Memory of Headford priest sees Irish Water experts deliver safe water to developing countries

Fr Declan O'Toole pictured in Uganda.

Fr Declan O'Toole pictured in Uganda.

The memory of the work carried out by a missionary priest from Headford who was murdered in Uganda 20 years ago next week has inspired engineers to deliver water supply to needy communities in the African country.

Irish Water’s Tim O’Connor spends his days ensuring the people of the North West have a reliable water supply but in his free time his attention turns to safe drinking water in Uganda.

The engineer is among a number of Irish Water’s staff who have offered their expertise through Water-Share Ireland to help non-governmental organisations deliver sustainable water, sanitation and hygiene (WASH ) programmes to vulnerable communities in developing countries.

But for the Leitrim native living in Galway the connection with one country in East Africa runs much deeper than a desire to be charitable.

It was in Uganda where Tim’s brother in law Fr Declan O’Toole, a missionary priest from Headford, lost his life in 2002 as he attempted to secure peace.

He died with two locals from the diocese, Patrick Longoli and Fidelis Longole, when their Jeep was attacked by gunmen.

Fr O’Toole and his fellow missionaries were instrumental in securing a water supply in a Ugandan village close to the Sudanese border when they sank a borehole and erected a wind turbine.

Tim’s family will always have a connection with the Ugandan people and he and his wife Ita married in the Ugandan village that his brother in law called home for a number of years.

“I have a tie to the country; my wife stayed with her brother there, it was where we married and we will always have my brother in law’s legacy there.

So when Water-Share Ireland was set up and joined forces with Goal to help developing countries, Tim was eager to get involved.

Today he’s one of a number of current and former Irish Water engineers and Consultant Engineers assisting with a well drilling project to bring clean water to a village depending on a contaminated supply.

“It’s an awful story. Because of climate change the village’s well has suffered a lot with flooding from Lake Victoria. People must wade out to this well, the water is contaminated and there’s the possibility of snakes. It’s a real eye opener for someone from Europe to see the lengths people have to go to for water, and it’s not safe drinking water.”

The charity is hoping to raise funds to drill a new bore hole 2km inland from Lake Victoria near the Kenyan border and improve the supply.

“The capital city has certain amount of modernisation there but once you go up country it gets very remote. Ten years ago, when I was there it was amazing how mobile phones had penetrated the whole area. People wouldn’t have had a bicycle but a lot of them had mobile phones but no facility to charge them. The mission where Declan was had solar panel so there was a constant stream of people coming to charge mobile phone and they would give them the equivalent of five cent or whatever. Nobody has much money.”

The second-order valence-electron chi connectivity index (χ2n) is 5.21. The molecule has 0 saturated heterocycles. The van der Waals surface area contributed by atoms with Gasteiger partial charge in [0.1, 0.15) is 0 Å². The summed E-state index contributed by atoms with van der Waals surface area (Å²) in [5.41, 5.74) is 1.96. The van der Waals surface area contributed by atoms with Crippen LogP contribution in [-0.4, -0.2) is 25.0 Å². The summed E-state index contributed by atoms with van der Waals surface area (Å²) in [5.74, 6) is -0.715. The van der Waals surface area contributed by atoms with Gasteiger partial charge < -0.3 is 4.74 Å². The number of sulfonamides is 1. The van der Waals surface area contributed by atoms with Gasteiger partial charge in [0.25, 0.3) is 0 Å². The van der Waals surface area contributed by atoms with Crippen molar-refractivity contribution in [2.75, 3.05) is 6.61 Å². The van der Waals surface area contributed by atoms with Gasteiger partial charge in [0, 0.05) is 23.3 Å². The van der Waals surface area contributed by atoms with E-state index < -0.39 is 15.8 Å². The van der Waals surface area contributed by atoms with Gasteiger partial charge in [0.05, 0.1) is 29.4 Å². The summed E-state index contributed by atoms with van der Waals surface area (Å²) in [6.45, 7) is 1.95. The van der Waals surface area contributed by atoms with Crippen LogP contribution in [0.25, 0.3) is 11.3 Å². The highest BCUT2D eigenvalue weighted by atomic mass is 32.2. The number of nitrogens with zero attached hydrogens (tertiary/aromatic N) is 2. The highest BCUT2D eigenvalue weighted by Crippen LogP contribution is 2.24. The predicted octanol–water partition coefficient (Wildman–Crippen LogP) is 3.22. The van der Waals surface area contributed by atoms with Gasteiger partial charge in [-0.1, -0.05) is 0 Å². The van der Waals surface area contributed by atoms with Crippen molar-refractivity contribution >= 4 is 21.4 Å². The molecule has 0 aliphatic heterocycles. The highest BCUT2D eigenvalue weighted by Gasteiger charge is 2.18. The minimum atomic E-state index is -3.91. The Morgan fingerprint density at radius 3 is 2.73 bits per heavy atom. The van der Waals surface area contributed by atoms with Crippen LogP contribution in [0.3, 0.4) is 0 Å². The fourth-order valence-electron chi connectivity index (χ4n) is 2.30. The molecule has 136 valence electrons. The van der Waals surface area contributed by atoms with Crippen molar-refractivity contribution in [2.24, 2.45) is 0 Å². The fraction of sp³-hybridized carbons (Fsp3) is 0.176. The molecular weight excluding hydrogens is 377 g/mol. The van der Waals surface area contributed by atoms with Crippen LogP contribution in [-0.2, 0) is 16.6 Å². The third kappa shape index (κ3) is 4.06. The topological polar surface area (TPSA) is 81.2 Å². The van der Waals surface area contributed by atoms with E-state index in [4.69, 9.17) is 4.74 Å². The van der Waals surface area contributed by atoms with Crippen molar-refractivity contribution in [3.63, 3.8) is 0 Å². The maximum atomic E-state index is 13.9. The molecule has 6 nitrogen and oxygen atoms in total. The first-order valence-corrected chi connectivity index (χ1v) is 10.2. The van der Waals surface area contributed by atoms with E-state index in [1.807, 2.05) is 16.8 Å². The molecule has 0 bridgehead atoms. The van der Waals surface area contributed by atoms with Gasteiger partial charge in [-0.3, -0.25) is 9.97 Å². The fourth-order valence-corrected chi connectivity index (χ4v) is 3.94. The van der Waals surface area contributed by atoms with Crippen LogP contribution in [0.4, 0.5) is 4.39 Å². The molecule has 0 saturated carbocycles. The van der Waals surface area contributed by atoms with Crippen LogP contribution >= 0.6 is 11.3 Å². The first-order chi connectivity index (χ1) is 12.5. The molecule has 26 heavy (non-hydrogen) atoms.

The situation is much worse in some parts of Africa with no water or wastewater facilities.

Freetown, a city of more than one million population, relies on latrines for basic sanitation. However, Water-Share Ireland is working with Goal to deliver the Freetown Faecal Sludge Pilot Project.

Dr Róisín Bradford, Irish Water’s Corporate Affairs Project Manager and Civil Engineer, volunteers her time drawing up a strategy for the charity.

“It’s so rewarding. Covid19 put a stop to a lot of charity work I was doing here in Ireland, but this is a brilliant way to support the developing world without having to travel there.”

She sees Water-Share Ireland as having two objectives. The first is to gather funding from various engineering firms across the country to support these vital projects and the second is to provide expertise by tapping into the talent and generosity of their employees.

“We’re currently working with the Ugandan Government in terms of training them up in new technology and giving engineering advice on how a project might work. Experts in Irish Water are giving their own personal time to advise people in the developing world how best to build water and wastewater treatment facilities.”

Water-Share Ireland’s partnership with Goal means there are people on the ground to oversee the projects in the developing countries, but some volunteers have travelled to see the fruits of their labour first-hand.

With young children at home, it’s not the time for Tim O’Connor to offer his expertise overseas but he is hoping to return to Uganda in the future and “contribute positively from an engineering viewpoint

“The welcome you get in Africa is unbelievable. We talk about the Irish welcome but people in Africa have nothing and they would give you half of it. “


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